The Gahanna service department is asking interested parties to attend an open house on Aug. 6 to discuss the creation of a pond in the 400 block of North Hamilton Road and the restoration of a stream there.

The Gahanna service department is asking interested parties to attend an open house on Aug. 6 to discuss the creation of a pond in the 400 block of North Hamilton Road and the restoration of a stream there.

Residents of Gramercy Park will be particularly affected by construction of this park, city director of public service Terry Emery has said. It will help curb or even stop flooding in that neighborhood.

The open house runs from 4 to 7 p.m. at city hall, 200 S. Hamilton Road, and will cover plans to construct this fall the Sycamore Run Park. The property is off the west side of the road at 433 N. Hamilton Road.

The open house format will include exhibits of the project area and detailed engineering plans.

It will be staffed by representatives of the city service, engineering and parks departments as well as representatives of EMH&T Consulting Group.

The pond will be about an acre in size, said Jeff Feltz, Gahanna's water resources engineer.

"Currently, there is a home at the end of a long asphalt driveway, about 50 yards from Hamilton Road," Feltz said. "The house and garage will soon be demolished and that's the approximate location of the pond."

The pond is designed to be 8- to 9-feet deep.

"The drainage area is quite large and it should maintain its normal pool elevations, even during the drier months," Feltz said.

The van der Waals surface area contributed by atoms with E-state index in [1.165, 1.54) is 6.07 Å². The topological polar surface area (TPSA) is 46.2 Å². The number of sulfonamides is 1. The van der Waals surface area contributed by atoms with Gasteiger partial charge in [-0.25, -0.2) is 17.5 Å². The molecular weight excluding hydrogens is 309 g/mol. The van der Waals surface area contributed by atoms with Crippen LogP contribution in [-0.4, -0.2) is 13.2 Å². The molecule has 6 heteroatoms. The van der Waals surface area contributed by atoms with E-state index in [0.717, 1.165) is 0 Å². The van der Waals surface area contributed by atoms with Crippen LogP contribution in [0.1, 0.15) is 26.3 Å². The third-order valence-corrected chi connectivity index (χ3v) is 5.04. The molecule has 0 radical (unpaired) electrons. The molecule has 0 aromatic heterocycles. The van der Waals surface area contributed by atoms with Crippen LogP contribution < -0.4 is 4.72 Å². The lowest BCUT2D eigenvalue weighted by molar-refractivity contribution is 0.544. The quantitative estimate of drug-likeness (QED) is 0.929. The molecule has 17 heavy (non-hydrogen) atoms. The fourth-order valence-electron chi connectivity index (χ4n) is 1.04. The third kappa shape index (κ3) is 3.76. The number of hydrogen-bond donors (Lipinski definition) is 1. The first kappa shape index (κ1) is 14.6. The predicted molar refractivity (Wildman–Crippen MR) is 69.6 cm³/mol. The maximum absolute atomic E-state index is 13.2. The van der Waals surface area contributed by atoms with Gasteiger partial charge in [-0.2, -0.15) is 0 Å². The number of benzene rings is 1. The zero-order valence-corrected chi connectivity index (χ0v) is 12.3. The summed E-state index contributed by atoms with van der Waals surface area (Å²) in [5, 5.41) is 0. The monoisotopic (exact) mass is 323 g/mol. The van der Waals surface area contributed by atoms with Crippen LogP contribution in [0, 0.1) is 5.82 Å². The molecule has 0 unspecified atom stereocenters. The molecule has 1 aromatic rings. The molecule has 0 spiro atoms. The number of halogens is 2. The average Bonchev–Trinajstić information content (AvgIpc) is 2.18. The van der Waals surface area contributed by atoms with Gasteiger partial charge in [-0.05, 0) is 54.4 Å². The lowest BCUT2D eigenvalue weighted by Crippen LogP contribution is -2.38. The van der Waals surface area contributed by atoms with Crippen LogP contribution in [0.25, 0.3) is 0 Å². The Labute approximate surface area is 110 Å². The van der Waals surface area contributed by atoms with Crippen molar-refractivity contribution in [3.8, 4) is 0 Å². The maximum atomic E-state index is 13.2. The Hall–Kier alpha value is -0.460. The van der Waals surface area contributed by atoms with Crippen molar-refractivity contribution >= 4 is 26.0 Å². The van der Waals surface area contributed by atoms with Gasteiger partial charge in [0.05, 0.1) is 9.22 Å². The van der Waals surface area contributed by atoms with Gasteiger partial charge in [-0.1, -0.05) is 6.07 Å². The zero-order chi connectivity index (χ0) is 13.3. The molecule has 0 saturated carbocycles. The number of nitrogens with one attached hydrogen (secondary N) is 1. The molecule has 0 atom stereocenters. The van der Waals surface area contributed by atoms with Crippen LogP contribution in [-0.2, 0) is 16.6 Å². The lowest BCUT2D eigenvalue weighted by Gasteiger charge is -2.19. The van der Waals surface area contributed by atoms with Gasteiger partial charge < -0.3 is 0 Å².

City officials said the pond will act as a storm-water management pond to collect and store water from future development of the adjacent Stonehenge property, as well as the future widening of North Hamilton Road.

It will also help store water from the upper reaches of the Sycamore Run watershed. This will decrease high velocity flows downstream of the basin in the Gahanna Heights subdivision.

A stream running through the southeast corner of the property will be restored as part of the development, Feltz said. It's an unnamed tributary to Sycamore Run.

"Right now, it is a very narrow, deep channel," Feltz said. "The project will create floodplain, riffles and pools and it will be planted with native plants and trees."

The stream is currently in a highly degraded state, city officials said. It will be upgraded at the point it enters the site at Hamilton Road to the southwest corner of the property.

Improvements include construction of floodplain, pools and riffles, along with native plantings. A conservation easement will be dedicated to protect the stream. The city will receive a $45,000 American Recovery and Reinvestment Act grant for this part of the project.